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America has a gun problem and NRA support isn’t helping solve this political issue | Local Columnists

Firearms


Let’s deal with reality, not the National Rifle Association’s fantasy.

The all-too-frequent mass shootings, defined by the FBI as having four or more victims, have little to do with “mental problems.” According to the American Psychiatric Association, less than 4% of gun violence — that is all gun violence, not just mass shootings — is committed by people with mental illness. In fact, the association points out that the people with mental illness are much more likely to be the victims, not perpetrators, of gun crimes.

While our nation’s leader points to grisly and gruesome video games as one cause of the rising tide of violence, that is, to put it mildly, so much bullshit. The same video games are played in South Korea and India, European countries, Australia and many other places, yet those countries do not have anywhere near the number of mass murders as our country.

As to social media, there is absolutely no evidence that this communication leads to mass shootings, either.

Nope, it is all about ideology and guns, particularly the latter.

According to The New York Times, this country has about 4.7% of the world’s population. America has 47% of the world’s guns.

However, what makes this percentage so deadly is that the American people have access to the most efficient killing machines. The shooter in Dayton, Ohio, in 2019, for example, shot at least 40 rounds in 30 seconds. The person who killed 10 people in Boulder on March 22 used an AR-556 pistol, which uses the same ammunition as the AR-15 rifle.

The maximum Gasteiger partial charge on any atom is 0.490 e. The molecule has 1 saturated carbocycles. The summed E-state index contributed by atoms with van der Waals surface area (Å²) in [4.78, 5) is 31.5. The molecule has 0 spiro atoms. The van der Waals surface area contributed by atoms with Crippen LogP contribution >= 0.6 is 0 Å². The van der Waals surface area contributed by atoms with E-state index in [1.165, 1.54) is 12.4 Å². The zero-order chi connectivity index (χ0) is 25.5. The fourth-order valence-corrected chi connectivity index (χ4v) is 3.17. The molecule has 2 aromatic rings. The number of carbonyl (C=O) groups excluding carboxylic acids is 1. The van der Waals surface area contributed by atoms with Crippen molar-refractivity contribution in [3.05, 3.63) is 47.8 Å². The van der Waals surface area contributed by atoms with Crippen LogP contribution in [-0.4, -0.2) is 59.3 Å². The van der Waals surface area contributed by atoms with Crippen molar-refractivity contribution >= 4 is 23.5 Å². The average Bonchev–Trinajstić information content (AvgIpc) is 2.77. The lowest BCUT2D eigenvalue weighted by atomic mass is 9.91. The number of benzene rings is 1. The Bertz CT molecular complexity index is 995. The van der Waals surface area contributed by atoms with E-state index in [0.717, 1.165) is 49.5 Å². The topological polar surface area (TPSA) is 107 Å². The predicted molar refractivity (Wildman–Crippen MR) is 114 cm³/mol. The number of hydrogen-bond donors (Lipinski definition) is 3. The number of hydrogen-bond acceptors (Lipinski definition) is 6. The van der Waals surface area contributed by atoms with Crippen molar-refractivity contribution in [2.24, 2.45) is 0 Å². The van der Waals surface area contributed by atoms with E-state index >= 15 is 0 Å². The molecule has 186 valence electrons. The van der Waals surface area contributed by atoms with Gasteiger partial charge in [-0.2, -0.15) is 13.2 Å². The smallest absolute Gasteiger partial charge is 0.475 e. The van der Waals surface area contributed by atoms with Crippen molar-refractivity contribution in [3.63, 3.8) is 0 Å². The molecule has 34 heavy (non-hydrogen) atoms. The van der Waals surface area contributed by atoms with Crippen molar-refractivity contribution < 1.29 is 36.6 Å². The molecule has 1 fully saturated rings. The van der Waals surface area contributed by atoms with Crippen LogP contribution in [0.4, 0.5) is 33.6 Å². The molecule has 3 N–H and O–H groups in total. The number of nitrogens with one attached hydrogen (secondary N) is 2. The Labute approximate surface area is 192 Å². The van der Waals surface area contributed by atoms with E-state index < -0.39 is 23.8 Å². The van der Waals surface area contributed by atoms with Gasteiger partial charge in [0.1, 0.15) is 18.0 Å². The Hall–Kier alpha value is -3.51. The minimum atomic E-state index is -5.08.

That, then, is what makes the ideologically-challenged so dangerous. A vast majority of the mass shootings have been committed with an AR-15, an AK-47, or some other weapon designed for, and used by, the military. These weapons are not primarily used for hunting deer or rabbits or other game. These weapons have one purpose: to kill people.

To make matters worse, these guns can, and do, accommodate 25, 30, 50 or more rounds in the magazines, which allow them to fire whatever is in the magazine without reloading. The shooter in Dayton had a “drum” with a capacity of 100 rounds. That is important. If such weapons are banned and the magazines are limited to, say, 10 rounds or less, fewer people could be killed or injured by them.

There would still be individuals who would attempt to kill or injure, but the number would be vastly reduced. The reason is simple: A military-style semi-automatic, or automatic, rifle can be fired rapidly and create several killings and injure many. Not so with a hunting-style rifle. The typical .30-06 rifle or bolt action rifle simply cannot be fired rapidly. So, deaths and injuries would be minimized — not eliminated, but minimized.

As has been seen in Las Vegas, San Bernardino, Portland, El Paso and Dayton, and this past week in Atlanta and Boulder, these weapons are very good at accomplishing their purpose. Add it all up and hundreds have died and even more have been seriously injured since the assault weapons ban ended in 2004.

Since then, the response by our elected leaders has been to offer “thoughts and prayers.” “Cancun Cruz” called the reaction “theater.” While thoughts and prayers may be of some solace to survivors or family members, it is reactive and does nothing to prevent further mass killings. What is needed is something proactive, while keeping the reactive.

Stronger background checks? Sure. But that is just a baby step and one that is easily taken.

It is past time for studying the problem.

Now is the time for acting. It is time for our leaders to explain to the NRA that money and support do not buy their vote. The time is here when the citizenry is, and will continue to be, outraged by the lack of action by our elected officials. They need to make a choice. Act or get voted out. To put it in Missouri cleaned up terms: Do something, or get off the pot.



About opinions in the Missourian: The Missourian’s Opinion section is a public forum for the discussion of ideas. The views presented in this piece are those of the author and do not necessarily reflect the views of the Missourian or the University of Missouri. If you would like to contribute to the Opinion page with a response or an original topic of your own, visit our submission form.




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